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Neuromuscul Disord. 2014 Apr;24(4):289-311. doi: 10.1016/j.nmd.2013.12.011. Epub 2014 Jan 9.

Diagnostic approach to the congenital muscular dystrophies.

Author information

1
National Institute of Neurological Disorders and Stroke, National Institutes of Health, Bethesda, MD, United States. Electronic address: carsten.bonnemann@nih.gov.
2
Driscoll Children's Hospital, Corpus Christi, TX, United States.
3
Hôpital Raymond Poincaré, Garches, and UFR des sciences de la santé Simone Veil (UVSQ), France.
4
Hôpital Universitaire des Enfants Reine Fabiola, Brussels and Ghent University Hospital, Ghent, Belgium.
5
Bambino Gesu' Children's Research Hospital, Rome, Italy.
6
UMR787 INSERM/UPMC and Reference Center for Neuromuscular Disorders, Groupe Hospitalier Pitié-Salpêtrière, Paris, France.
7
Dubowitz Neuromuscular Centre, UCL Institute of Child Health, London, United Kingdom.
8
INSERM U827, Laboratoire de Génétique Moleculaire, Montpellier, France.
9
University of Iowa, Iowa City, IA, United States.
10
Stanford University School of Medicine, Stanford, CA, United States.
11
Kaiser SCPMB, Los Angeles, CA, United States.
12
Murdoch Childrens Research Institute, Melbourne, Victoria, Australia.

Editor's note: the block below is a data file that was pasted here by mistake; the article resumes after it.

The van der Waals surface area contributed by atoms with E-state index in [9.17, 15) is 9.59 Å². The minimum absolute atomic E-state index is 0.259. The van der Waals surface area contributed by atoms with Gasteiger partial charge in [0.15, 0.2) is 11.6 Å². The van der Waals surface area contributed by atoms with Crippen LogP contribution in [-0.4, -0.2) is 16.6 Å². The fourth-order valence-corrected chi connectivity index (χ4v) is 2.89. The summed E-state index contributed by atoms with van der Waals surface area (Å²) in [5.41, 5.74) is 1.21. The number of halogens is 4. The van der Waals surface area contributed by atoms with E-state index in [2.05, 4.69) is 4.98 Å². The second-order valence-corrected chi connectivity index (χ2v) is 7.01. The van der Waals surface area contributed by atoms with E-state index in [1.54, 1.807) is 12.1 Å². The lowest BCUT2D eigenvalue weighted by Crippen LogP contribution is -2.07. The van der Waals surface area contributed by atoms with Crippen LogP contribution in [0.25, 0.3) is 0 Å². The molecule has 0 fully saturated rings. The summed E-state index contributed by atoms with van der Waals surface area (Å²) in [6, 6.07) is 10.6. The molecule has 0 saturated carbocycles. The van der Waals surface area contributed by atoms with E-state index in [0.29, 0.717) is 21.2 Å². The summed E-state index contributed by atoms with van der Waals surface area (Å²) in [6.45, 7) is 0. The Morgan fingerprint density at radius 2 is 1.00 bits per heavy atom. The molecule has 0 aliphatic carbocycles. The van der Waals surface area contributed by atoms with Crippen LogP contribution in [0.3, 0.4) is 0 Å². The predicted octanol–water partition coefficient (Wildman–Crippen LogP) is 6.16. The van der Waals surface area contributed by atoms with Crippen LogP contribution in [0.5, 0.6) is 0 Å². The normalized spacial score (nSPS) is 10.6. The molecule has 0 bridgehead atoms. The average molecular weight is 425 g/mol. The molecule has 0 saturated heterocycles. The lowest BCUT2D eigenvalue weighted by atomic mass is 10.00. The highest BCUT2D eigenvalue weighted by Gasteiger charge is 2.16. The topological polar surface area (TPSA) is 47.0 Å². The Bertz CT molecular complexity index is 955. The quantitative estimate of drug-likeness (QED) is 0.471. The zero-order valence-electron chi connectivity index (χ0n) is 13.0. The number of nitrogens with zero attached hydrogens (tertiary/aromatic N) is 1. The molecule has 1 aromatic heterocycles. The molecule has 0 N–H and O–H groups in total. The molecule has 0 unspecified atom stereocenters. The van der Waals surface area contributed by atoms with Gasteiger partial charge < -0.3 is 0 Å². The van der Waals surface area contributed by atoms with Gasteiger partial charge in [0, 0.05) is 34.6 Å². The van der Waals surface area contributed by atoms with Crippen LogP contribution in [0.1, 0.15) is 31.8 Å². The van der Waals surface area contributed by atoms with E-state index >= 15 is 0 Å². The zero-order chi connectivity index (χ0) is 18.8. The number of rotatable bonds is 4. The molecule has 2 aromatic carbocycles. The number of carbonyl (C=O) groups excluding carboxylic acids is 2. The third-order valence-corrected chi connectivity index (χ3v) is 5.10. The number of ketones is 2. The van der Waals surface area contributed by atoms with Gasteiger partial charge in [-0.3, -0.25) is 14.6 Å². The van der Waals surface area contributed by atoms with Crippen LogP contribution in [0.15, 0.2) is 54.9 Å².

Abstract

Congenital muscular dystrophies (CMDs) are early onset disorders of muscle with histological features suggesting a dystrophic process. The congenital muscular dystrophies as a group encompass great clinical and genetic heterogeneity so that achieving an accurate genetic diagnosis has become increasingly challenging, even in the age of next generation sequencing. In this document we review the diagnostic features, differential diagnostic considerations and available diagnostic tools for the various CMD subtypes and provide a systematic guide to the use of these resources for achieving an accurate molecular diagnosis. An International Committee on the Standard of Care for Congenital Muscular Dystrophies composed of experts on various aspects relevant to the CMDs performed a review of the available literature as well as of the unpublished expertise represented by the members of the committee and their contacts. This process was refined by two rounds of online surveys and followed by a three-day meeting at which the conclusions were presented and further refined. The combined consensus summarized in this document allows the physician to recognize the presence of a CMD in a child with weakness based on history, clinical examination, muscle biopsy results, and imaging. It will be helpful in suspecting a specific CMD subtype in order to prioritize testing to arrive at a final genetic diagnosis.

KEYWORDS:

Alpha-dystroglycan; Collagen VI; Congenital muscular dystrophy; Diagnostic guideline; Lamin A/C; Laminin alpha2; RYR1; SEPN1

PMID:
24581957
PMCID:
PMC5258110
DOI:
10.1016/j.nmd.2013.12.011
[Indexed for MEDLINE]
Free PMC Article

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